"The microbiome is hot, and this is because the cost of genomics has drastically come down," said Magali Moreau, Ph.D., associate principal scientist for open innovation at L'Oréal. She added the perception of it has changed as well. "We view the microbiome more as a participant, for example, in metabolism, etc. It's like the discovery of a new organ." In other words, the micrbiome is not just an inhabitant of skin, it is actively engaged with it.
These insights and others were presented at the Microbiome Symposium, organized jointly by L'Oréal and the NYSCC, and sponsored by L'Oréal and Givaudan Active Beauty. Held on June 5, 2018, at the L'Oréal headquarters HUB, the event sold out, as one might expect—underlining the interest from the industry in this emerging area of science.
As those in attendance had hoped, Moreau provided a view of how L'Oréal is approaching the microbiome for new product concepts, which fell into the three primary areas where the microbiome is extremely off balance: dandruff, acne and atopic dermatitis.
"We must understand these diseases and conditions to understand how to bring the microbiome back [into balance]; for example, addressing flare-ups and shifts in the microbiome to bring it back to a healthy state." This, in turn, provides the desired cosmetic effects.
She gave one example of unexpected findings in relation to dandruff. "We are very interested in the scalp microbiome, especially as it pertains to dandruff. Initially we thought it was not so diverse but found it to be moderately diverse... The amount of fungi on the scalp relates to dandruff but the ratio and balance between entities is key—so it's not just about providing total anti-bacterial solutions."
Another finding related to recent insights on acne. "We are learning the type of strain of P. acnes is crucial." Not every type is implicated in acne and some types are actually beneficial to skin. For additional insights from Moreau, visit our Cosmetics & Toiletries Facebook page, where we broadcasted a portion of her presentation, live.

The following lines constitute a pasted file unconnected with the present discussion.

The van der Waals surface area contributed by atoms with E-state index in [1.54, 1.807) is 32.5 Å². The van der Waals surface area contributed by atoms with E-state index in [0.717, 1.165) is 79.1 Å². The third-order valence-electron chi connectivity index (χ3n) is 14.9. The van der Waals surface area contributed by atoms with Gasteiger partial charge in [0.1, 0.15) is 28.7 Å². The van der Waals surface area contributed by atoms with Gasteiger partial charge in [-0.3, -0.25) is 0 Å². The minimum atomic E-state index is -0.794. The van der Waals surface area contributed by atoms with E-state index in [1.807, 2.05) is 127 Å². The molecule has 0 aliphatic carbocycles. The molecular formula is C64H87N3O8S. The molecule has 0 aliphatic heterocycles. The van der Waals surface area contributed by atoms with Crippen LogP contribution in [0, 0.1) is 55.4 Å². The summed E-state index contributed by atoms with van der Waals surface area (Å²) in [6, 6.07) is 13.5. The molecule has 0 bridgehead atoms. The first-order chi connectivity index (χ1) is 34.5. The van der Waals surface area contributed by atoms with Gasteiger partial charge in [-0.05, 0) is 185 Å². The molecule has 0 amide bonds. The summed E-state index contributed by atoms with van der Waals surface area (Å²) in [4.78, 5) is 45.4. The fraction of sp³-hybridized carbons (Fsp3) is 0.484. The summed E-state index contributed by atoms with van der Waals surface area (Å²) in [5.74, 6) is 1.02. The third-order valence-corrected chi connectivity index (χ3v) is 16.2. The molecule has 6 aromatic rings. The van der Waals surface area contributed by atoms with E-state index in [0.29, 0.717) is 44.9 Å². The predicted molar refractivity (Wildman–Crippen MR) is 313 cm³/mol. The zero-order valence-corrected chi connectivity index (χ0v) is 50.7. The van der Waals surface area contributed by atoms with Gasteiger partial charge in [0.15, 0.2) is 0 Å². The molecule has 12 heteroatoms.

"We view the microbiome more as a participant, for example, in metabolism, etc. It's like the discovery of a new organ."
The second half of the Microbiome Symposium focused on measurement techniques and the practical development of active ingredients to leverage the microbiome's potential. However, stepping back a moment, Denis Wahler, Ph.D., global manager for technology partnerships at Givaudan Active Beauty, first considered whether consumers were ready for this type of technology.
"Sixty percent of consumers are convinced of the positive effects of probiotics on health. And 41% of millennials are using probiotics in the United States; 45% of them are interested in trying probiotics for facial skin care." According to Mintel, interest in probiotics is coming initially from millennials, although there is interest from consumers 55+ as to how the microbiome relates to beauty. So the answer appears to be: yes.
Having established this, Wahler presented measurement techniques to assess the "stratum microbium," as he refers to it, showed how their combination in a new technique known as nanopore sequencing provided a total perspective.
Finally, he took these findings into a practical setting to focus efforts on active ingredients with real effects. "We have approached ingredients for three main purposes: to balance and enhance the microbiome, through probiotic strategies; to protect the microbiome for fundamental skin health; and to trigger or activate the microbiome for different skin effects." Wahler gave examples of acting on β-defensin, to protect the microbiome, and acting on precursors to activate the microbiome for skin whitening effects.
So, it seems the answer to our questions of whether the industry can leverage the microbiome, and if consumers are ready for it, is, in both cases: yes. Whether the recent interest is short-lived remains to be seen; but the amount of work ahead and pure volume of diversity in the microbiome itself suggest interest will last for the foreseeable future.